It may look traditional from the outside, located as it is in a Victorian school building, but Birmingham's Ikon gallery is anything but. As one of the country's pioneering regional galleries, it has played a key role in the career development of many contemporary artists from Cornelia Parker to Dennis Oppenheim. Next year marks its 50th anniversary, and to celebrate, it has a bumper line-up for the year ahead, kicking off with an exhibition by British artist David Tremlett (spanning into the New Year) and calling on some of the artists it holds dear to create new works that will go on show in the gallery's Tower Room throughout 2014.
This week, Tremlett's '3 Drawing Rooms' covers the gallery with his signature site-specific wall drawings and geometric patterns, in situ until April. The installation, made using pastel pigment applied by hand, raises the viewer's awareness of the space surrounding them. His show will be swiftly followed by Kurdish artist Jamal Penjweny's first solo show, who will exhibit film and photography, including his series 'Saddam is Here', which garnered critical acclaim at the 2013 Venice Biennale.
As the gallery's milestone year unfolds, Michel François, Lee Bul, Imran Qureshi, AK Dolven and Nástio Mosquito will all take part in a blockbuster exhibition programme, while 'Ikon 1980s' - a survey of the gallery's activities from 1978-1989 - promises to be a summer highlight. But key to next year's programme is 'Ikon Icons', which will see five previously exhibiting artists from across as many decades return to the gallery to exhibit work, culminating 50 years of the gallery's success.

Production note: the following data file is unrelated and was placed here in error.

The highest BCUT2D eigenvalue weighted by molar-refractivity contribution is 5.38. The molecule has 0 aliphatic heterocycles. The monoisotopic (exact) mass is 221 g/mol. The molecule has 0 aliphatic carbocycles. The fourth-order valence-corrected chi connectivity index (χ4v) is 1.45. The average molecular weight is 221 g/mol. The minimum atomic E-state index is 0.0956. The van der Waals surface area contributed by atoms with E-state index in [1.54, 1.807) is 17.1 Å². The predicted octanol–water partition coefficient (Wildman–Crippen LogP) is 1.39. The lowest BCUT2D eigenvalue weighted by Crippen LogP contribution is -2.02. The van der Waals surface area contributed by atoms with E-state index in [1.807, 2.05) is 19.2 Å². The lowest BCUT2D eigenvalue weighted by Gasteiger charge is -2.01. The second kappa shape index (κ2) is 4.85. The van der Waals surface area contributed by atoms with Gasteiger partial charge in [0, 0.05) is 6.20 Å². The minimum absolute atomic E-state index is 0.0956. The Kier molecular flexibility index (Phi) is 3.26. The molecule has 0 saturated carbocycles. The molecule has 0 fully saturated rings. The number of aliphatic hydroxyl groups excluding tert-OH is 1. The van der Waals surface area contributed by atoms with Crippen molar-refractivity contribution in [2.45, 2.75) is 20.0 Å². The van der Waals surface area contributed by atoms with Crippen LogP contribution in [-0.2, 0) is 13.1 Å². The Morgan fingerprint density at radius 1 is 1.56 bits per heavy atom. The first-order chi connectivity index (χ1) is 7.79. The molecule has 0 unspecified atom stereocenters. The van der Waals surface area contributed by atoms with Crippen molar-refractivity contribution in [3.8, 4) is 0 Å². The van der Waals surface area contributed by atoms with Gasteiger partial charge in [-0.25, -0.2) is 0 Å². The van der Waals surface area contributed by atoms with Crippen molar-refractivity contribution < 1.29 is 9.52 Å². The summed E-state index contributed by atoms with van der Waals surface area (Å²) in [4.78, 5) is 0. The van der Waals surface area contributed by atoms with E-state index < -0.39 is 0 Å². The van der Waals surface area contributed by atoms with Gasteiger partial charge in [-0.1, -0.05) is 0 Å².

Birmingham-born photorealist painter John Salt was the first artist to exhibit at Ikon, in 1964, when it occupied a kiosk in the Bull Ring shopping centre. He will kick off the celebrations by representing the 1960s. Salt is followed by Ian Emes, who is best known for his film animations for Pink Floyd during the 1970s. Cornelia Parker, who studied in Wolverhampton, was supported throughout the 1980s by the gallery (which showed her seminal work 'Thirty Pieces of Silver' 1988), making her an apt representative for that decade. Meanwhile, British-Nigerian artist Yinka Shonibare, whose 'Victorian Philanthropist's Parlour' was shown at Ikon in 1996, stands for the 1990s, and Julian Opie represents the millennium.
'Ikon is renowned for its internationalism,' says the gallery director Jonathan Watkins, 'and the 50th anniversary programme will include artists who are just starting to emerge and those from other parts of the world as well as the UK.' At the end of 2014, Ikon will unveil a bronze sculpture by Gillian Wearing sited outside the Library of Birmingham. Entitled 'A Real Birmingham Family', it features two glamorous sisters of Asian ethnicity with their sons. Ikon's 1980s icon, Cornelia Parker says: 'What Jonathan is doing is brilliant. He's doing it before everyone else; bringing it back to Birmingham.'